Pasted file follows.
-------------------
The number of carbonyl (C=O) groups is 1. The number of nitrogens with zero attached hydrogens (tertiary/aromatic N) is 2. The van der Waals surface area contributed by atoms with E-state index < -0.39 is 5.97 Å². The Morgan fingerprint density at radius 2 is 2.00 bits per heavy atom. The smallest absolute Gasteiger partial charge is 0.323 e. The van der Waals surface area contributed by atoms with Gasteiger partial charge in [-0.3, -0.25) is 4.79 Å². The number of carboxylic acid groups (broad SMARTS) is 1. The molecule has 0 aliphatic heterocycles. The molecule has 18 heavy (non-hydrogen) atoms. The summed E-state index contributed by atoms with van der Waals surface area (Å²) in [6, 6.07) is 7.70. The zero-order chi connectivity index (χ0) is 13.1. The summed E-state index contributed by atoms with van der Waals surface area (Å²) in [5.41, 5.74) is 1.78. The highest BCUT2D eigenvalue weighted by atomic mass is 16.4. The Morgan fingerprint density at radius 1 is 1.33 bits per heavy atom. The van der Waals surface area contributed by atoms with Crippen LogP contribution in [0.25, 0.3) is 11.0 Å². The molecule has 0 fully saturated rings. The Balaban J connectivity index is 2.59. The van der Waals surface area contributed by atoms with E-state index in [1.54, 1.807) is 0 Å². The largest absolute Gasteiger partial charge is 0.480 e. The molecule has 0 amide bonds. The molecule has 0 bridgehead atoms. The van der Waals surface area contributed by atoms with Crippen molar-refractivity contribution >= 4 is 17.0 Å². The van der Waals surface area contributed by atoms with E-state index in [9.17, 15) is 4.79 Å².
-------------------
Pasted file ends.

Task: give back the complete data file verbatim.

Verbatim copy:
The number of carbonyl (C=O) groups is 1. The number of nitrogens with zero attached hydrogens (tertiary/aromatic N) is 2. The van der Waals surface area contributed by atoms with E-state index < -0.39 is 5.97 Å². The Morgan fingerprint density at radius 2 is 2.00 bits per heavy atom. The smallest absolute Gasteiger partial charge is 0.323 e. The van der Waals surface area contributed by atoms with Gasteiger partial charge in [-0.3, -0.25) is 4.79 Å². The number of carboxylic acid groups (broad SMARTS) is 1. The molecule has 0 aliphatic heterocycles. The molecule has 18 heavy (non-hydrogen) atoms. The summed E-state index contributed by atoms with van der Waals surface area (Å²) in [6, 6.07) is 7.70. The zero-order chi connectivity index (χ0) is 13.1. The summed E-state index contributed by atoms with van der Waals surface area (Å²) in [5.41, 5.74) is 1.78. The highest BCUT2D eigenvalue weighted by atomic mass is 16.4. The Morgan fingerprint density at radius 1 is 1.33 bits per heavy atom. The van der Waals surface area contributed by atoms with Crippen LogP contribution in [0.25, 0.3) is 11.0 Å². The molecule has 0 fully saturated rings. The Balaban J connectivity index is 2.59. The van der Waals surface area contributed by atoms with E-state index in [1.54, 1.807) is 0 Å². The largest absolute Gasteiger partial charge is 0.480 e. The molecule has 0 amide bonds. The molecule has 0 bridgehead atoms. The van der Waals surface area contributed by atoms with Crippen molar-refractivity contribution >= 4 is 17.0 Å². The van der Waals surface area contributed by atoms with E-state index in [9.17, 15) is 4.79 Å².